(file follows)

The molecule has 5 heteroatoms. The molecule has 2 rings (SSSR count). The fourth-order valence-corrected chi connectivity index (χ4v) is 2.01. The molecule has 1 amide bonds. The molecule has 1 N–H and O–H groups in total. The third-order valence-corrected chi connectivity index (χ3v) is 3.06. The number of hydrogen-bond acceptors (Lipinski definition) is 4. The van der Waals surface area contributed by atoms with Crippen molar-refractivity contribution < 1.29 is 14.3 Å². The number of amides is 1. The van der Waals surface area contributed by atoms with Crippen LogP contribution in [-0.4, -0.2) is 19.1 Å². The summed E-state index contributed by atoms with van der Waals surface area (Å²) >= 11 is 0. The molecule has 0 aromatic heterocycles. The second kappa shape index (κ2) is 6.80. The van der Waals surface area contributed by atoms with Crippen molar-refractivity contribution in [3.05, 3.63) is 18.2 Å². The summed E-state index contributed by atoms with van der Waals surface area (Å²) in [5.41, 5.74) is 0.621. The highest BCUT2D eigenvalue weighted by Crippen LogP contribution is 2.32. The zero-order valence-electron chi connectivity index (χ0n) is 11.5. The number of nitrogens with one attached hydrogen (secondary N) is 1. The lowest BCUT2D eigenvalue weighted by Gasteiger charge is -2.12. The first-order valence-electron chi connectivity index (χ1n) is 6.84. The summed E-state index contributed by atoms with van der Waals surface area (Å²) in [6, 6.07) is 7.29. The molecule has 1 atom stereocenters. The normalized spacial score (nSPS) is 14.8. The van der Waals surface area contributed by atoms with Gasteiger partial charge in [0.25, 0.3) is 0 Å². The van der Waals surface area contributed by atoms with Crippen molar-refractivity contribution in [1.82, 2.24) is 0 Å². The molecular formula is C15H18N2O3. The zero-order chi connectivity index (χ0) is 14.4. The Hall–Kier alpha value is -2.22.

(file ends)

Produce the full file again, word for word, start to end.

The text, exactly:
The molecule has 5 heteroatoms. The molecule has 2 rings (SSSR count). The fourth-order valence-corrected chi connectivity index (χ4v) is 2.01. The molecule has 1 amide bonds. The molecule has 1 N–H and O–H groups in total. The third-order valence-corrected chi connectivity index (χ3v) is 3.06. The number of hydrogen-bond acceptors (Lipinski definition) is 4. The van der Waals surface area contributed by atoms with Crippen molar-refractivity contribution < 1.29 is 14.3 Å². The number of amides is 1. The van der Waals surface area contributed by atoms with Crippen LogP contribution in [-0.4, -0.2) is 19.1 Å². The summed E-state index contributed by atoms with van der Waals surface area (Å²) >= 11 is 0. The molecule has 0 aromatic heterocycles. The second kappa shape index (κ2) is 6.80. The van der Waals surface area contributed by atoms with Crippen molar-refractivity contribution in [3.05, 3.63) is 18.2 Å². The summed E-state index contributed by atoms with van der Waals surface area (Å²) in [5.41, 5.74) is 0.621. The highest BCUT2D eigenvalue weighted by Crippen LogP contribution is 2.32. The zero-order valence-electron chi connectivity index (χ0n) is 11.5. The number of nitrogens with one attached hydrogen (secondary N) is 1. The lowest BCUT2D eigenvalue weighted by Gasteiger charge is -2.12. The first-order valence-electron chi connectivity index (χ1n) is 6.84. The summed E-state index contributed by atoms with van der Waals surface area (Å²) in [6, 6.07) is 7.29. The molecule has 1 atom stereocenters. The normalized spacial score (nSPS) is 14.8. The van der Waals surface area contributed by atoms with Gasteiger partial charge in [0.25, 0.3) is 0 Å². The van der Waals surface area contributed by atoms with Crippen molar-refractivity contribution in [1.82, 2.24) is 0 Å². The molecular formula is C15H18N2O3. The zero-order chi connectivity index (χ0) is 14.4. The Hall–Kier alpha value is -2.22.